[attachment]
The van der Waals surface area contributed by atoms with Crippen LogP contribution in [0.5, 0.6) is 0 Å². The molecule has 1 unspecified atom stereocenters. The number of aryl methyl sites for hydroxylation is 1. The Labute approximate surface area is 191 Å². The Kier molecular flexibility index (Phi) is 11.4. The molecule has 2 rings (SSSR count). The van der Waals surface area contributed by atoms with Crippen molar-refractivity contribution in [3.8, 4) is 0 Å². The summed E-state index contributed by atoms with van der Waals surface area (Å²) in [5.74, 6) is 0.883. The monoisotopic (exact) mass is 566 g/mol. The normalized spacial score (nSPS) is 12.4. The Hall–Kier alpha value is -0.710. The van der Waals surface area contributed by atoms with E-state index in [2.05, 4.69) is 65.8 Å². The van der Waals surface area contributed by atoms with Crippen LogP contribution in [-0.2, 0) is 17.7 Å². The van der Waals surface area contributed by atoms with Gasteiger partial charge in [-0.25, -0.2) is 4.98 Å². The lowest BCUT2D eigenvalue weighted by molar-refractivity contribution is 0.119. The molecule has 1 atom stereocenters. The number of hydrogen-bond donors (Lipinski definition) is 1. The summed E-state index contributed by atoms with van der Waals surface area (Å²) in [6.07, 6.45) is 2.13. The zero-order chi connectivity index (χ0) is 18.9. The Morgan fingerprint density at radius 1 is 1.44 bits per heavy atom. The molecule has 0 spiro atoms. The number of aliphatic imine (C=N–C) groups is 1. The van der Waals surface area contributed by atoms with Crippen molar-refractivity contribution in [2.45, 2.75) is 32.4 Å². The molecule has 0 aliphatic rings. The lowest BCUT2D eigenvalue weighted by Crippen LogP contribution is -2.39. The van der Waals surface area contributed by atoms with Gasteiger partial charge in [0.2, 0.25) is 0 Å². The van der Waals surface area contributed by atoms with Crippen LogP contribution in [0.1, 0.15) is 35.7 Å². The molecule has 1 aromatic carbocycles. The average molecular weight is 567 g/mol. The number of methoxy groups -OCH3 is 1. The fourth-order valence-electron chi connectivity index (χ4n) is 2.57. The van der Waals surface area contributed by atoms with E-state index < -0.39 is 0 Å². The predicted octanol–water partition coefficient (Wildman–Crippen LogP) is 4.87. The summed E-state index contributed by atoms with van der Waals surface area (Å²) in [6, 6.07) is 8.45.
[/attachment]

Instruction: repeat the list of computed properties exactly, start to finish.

The van der Waals surface area contributed by atoms with Crippen LogP contribution in [0.5, 0.6) is 0 Å². The molecule has 1 unspecified atom stereocenters. The number of aryl methyl sites for hydroxylation is 1. The Labute approximate surface area is 191 Å². The Kier molecular flexibility index (Phi) is 11.4. The molecule has 2 rings (SSSR count). The van der Waals surface area contributed by atoms with Crippen molar-refractivity contribution in [3.8, 4) is 0 Å². The summed E-state index contributed by atoms with van der Waals surface area (Å²) in [5.74, 6) is 0.883. The monoisotopic (exact) mass is 566 g/mol. The normalized spacial score (nSPS) is 12.4. The Hall–Kier alpha value is -0.710. The van der Waals surface area contributed by atoms with E-state index in [2.05, 4.69) is 65.8 Å². The van der Waals surface area contributed by atoms with Crippen LogP contribution in [-0.2, 0) is 17.7 Å². The van der Waals surface area contributed by atoms with Gasteiger partial charge in [-0.25, -0.2) is 4.98 Å². The lowest BCUT2D eigenvalue weighted by molar-refractivity contribution is 0.119. The molecule has 1 atom stereocenters. The number of hydrogen-bond donors (Lipinski definition) is 1. The summed E-state index contributed by atoms with van der Waals surface area (Å²) in [6.07, 6.45) is 2.13. The zero-order chi connectivity index (χ0) is 18.9. The Morgan fingerprint density at radius 1 is 1.44 bits per heavy atom. The molecule has 0 spiro atoms. The number of aliphatic imine (C=N–C) groups is 1. The van der Waals surface area contributed by atoms with Crippen molar-refractivity contribution in [2.45, 2.75) is 32.4 Å². The molecule has 0 aliphatic rings. The lowest BCUT2D eigenvalue weighted by Crippen LogP contribution is -2.39. The van der Waals surface area contributed by atoms with Gasteiger partial charge in [0.2, 0.25) is 0 Å². The van der Waals surface area contributed by atoms with Crippen LogP contribution in [0.1, 0.15) is 35.7 Å². The molecule has 1 aromatic carbocycles. The average molecular weight is 567 g/mol. The number of methoxy groups -OCH3 is 1. The fourth-order valence-electron chi connectivity index (χ4n) is 2.57. The van der Waals surface area contributed by atoms with E-state index < -0.39 is 0 Å². The predicted octanol–water partition coefficient (Wildman–Crippen LogP) is 4.87. The summed E-state index contributed by atoms with van der Waals surface area (Å²) in [6, 6.07) is 8.45.